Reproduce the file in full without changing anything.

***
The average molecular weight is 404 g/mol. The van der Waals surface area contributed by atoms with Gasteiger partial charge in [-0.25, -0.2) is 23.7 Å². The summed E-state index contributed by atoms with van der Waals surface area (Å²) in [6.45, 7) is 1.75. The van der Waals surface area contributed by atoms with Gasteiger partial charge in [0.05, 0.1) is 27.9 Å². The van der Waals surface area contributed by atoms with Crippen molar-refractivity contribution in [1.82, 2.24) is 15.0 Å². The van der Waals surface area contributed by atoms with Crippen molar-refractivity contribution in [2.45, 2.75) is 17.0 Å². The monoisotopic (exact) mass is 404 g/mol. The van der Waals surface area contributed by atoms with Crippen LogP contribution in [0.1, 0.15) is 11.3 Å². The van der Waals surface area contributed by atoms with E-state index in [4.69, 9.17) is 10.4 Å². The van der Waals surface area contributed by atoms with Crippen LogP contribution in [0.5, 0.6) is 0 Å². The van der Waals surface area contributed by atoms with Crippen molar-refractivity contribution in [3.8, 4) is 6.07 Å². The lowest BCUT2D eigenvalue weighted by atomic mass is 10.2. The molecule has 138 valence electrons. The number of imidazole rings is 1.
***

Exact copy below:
The average molecular weight is 404 g/mol. The van der Waals surface area contributed by atoms with Gasteiger partial charge in [-0.25, -0.2) is 23.7 Å². The summed E-state index contributed by atoms with van der Waals surface area (Å²) in [6.45, 7) is 1.75. The van der Waals surface area contributed by atoms with Gasteiger partial charge in [0.05, 0.1) is 27.9 Å². The van der Waals surface area contributed by atoms with Crippen molar-refractivity contribution in [1.82, 2.24) is 15.0 Å². The van der Waals surface area contributed by atoms with Crippen molar-refractivity contribution in [2.45, 2.75) is 17.0 Å². The monoisotopic (exact) mass is 404 g/mol. The van der Waals surface area contributed by atoms with Crippen LogP contribution in [0.1, 0.15) is 11.3 Å². The van der Waals surface area contributed by atoms with E-state index in [4.69, 9.17) is 10.4 Å². The van der Waals surface area contributed by atoms with Crippen LogP contribution in [0.5, 0.6) is 0 Å². The van der Waals surface area contributed by atoms with Crippen molar-refractivity contribution in [3.8, 4) is 6.07 Å². The lowest BCUT2D eigenvalue weighted by atomic mass is 10.2. The molecule has 138 valence electrons. The number of imidazole rings is 1.